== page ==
Truth be told, only a few autos are as over spec’d for their everyday territory as the 2019 Mercedes-AMG G63. Mercedes’ iconic “G Wagon” may be a genuine off-roader, but its distinctive design is more familiar from Hyde Park and Sandton Drive than out in the mud, or any part of the Free State for that matter.
With this newest generation, the question is whether Mercedes has thinned the G Class for the unavoidable on-road tastes, or if this rebooted beast is as barefaced as ever.
First impressions allude that the 2019 AMG G63 is bigger, and it definitely is a bigger SUV than it used to be. 5.3cm longer, and about 12cm wider. You get more shoulder space as a result and almost 15cm more legroom at the back. Strangely there is still only a regularly sized sunroof, rather than the spacious panoramic glass we’re used to from other modern luxury vehicles.
For the AMG G63 you pay luxury car money. The AMG G63 Edition 1 we had on test is priced at R3 086 653.
That could be because it unapologetically looks the part. Obviously related to the G Class it replaces, though cleaner and more expressive the more you stare at it. Only three parts were carried over: the chunky door handles, headlamp washers and the spare wheel cover. Still, the fierce aesthetic is distinctive.
Until today, my heart cannot escape the damn gravitational pull of the G63. It’s like a child’s drawing of a car brought to life. A dump truck for grown-ups; a mindful decision to ignore the smoothed shapeless SUV nonsense of modern cars. As a result, I’ve felt that one gets constant wind noise at highway speeds, but who cares when it looks this flippen good?
My heart cannot escape the damn gravitational pull of the G63
There are some vehicles of which in those first few minutes of sitting behind the wheel, make you feel superior. Powerful, even. The G63 with its thick, moulded steering wheel wrapped in punctured leather and its contemptuous seating position, swallows you in a way that you really can’t foresee from the outside. It just feels too good, and naturally, you’ll feel really good, too.
I know, this is a luxe vision from an era at death’s door. A petrol guzzling, brutalist and unremorseful behemoth. There’s no hybrid, fc*k no, just conspicuous wastefulness of a sort we’re meant to be leaving behind.
With sales of the G wagon already measured in the thousands, perhaps that doesn’t matter so much. The AMG G63 has a new AMG 4.0-liter V8 biturbo, hand-made and delivering a pungent 430 kWof power and 850 Nm of torque. It cuts the 0-100km/h time to an amazing 4.5 seconds. It has a 9-speed automatic transmission with wider gear ratios, just like we asked for, which means a single gearbox can deliver the goods both on-road and off as we experienced in Clarens.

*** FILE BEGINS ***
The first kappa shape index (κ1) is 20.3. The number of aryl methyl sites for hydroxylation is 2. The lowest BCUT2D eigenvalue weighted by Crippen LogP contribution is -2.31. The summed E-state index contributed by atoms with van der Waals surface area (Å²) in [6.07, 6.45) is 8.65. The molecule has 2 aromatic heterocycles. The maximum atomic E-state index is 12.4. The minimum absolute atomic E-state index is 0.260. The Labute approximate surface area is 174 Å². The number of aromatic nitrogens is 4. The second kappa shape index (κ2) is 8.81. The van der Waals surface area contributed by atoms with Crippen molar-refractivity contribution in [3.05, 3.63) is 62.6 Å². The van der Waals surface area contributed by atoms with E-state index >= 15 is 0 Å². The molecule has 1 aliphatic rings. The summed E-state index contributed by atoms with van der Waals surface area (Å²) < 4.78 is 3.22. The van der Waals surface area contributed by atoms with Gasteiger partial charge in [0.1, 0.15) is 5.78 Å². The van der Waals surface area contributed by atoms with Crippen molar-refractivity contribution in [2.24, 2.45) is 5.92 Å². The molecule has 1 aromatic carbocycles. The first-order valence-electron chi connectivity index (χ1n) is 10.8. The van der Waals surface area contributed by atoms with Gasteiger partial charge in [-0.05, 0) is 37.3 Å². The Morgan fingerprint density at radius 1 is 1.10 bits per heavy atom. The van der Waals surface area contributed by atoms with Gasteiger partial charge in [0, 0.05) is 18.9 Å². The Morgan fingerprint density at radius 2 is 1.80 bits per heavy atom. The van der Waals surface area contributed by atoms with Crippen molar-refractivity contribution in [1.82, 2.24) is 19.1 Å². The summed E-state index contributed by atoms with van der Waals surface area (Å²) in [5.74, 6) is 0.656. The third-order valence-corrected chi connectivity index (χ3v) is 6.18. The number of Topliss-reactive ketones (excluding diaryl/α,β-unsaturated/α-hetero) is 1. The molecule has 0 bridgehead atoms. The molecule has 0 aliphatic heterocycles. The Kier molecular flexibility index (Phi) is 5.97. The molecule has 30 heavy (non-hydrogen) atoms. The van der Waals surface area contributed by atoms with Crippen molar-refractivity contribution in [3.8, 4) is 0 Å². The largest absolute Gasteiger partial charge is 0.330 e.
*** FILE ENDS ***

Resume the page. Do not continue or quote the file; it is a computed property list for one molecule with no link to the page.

According to Mercedes, the suspension has been completely re-engineered with the help of AMG’s engineers and it’s quite evident. The vehicles features new Dynamic modes, too, three on-road and a fourth “G Mode” for off-road use. Active brake assistance and lane-keeping assistance is available, along with the latest version of Mercedes’ adaptive cruise control. It all feels like the S Class.
That’s not to say it’s disappointing. Nowhere is it near that. Plant your right foot on the paddle and the G63 surges forward with a pace that’s epic. Like a glacier, torn free of the ice flow and hurtling with a mass you can feel on the back of your neck.
Did we mention that that the G63 has Sport Plus mode? And of course, you’d want it. Why would you, how could you not? Body roll isn’t supressed entirely but enough to make throwing what’s a considerably sized dare-I-say truck into mountain corners feel adequately short of death.
Over increasingly tougher series of rock climbs, unrestrained inclines in both directions, and general lastagheid, the G63’s talents became clear. Special visuals on the 12.3-inch infotainment screen show steering angle and degree of incline or flip over to cameras at the corners when you need a little extra assurance that there’s still some path left ahead of you. Hovering at the top of a edge, the G’s creases picked out in contrasting dust and grit, I felt both a sense of strange satisfaction as well as disappointment that most G-Class owners would never feel this side of their SUV.
At some point I had to wonder whether Mercedes could not quietly do away with all that terribly clever – and cleverly capable – off-road hardware and make a G-Wagon for the road alone. Leave it with all-wheel drive, naturally, but also recognize that almost 99% of owners probably would need no more than that. Would that be a practical suggestion, or a weakening of what makes the whole thing special in the first place? You tell me.
Did the we mention that that the G63 has Sport Plus mode? And of course, you want it
After my time with it, I can’t help but recommend the AMG G63 to friends and family. If you’re going to be stubbornly excessive, go get the whole thing. Matte black paint, foursome of gleaming exhausts poking snoutish from under the running boards, and that special red AMG pinstriping that completes the look.
While we’re here, get the 22-inch wheels and the cream cabin leather of a shade, so singularly unsuitable to the off-road lifestyle, that it makes you gasp each time you have to climb inside. Refuse to apologise for treating yourself to more speakers, more subwoofers and try not to smirk when pedestrians cringe as the power door locks slam closed like a cell door in maximum security. It’s your door, goddamnit!
Only a few things defy logic. Some purchases defy logical intelligence. The G-Class makes little practical sense unless you really need a Dune-ready limousine, but that’s also really not the point I’m trying to make.
The point is that you want it because it’s big, and unbending, and a little bit stout (read this in Afrikaans), but all in the best imaginable way.
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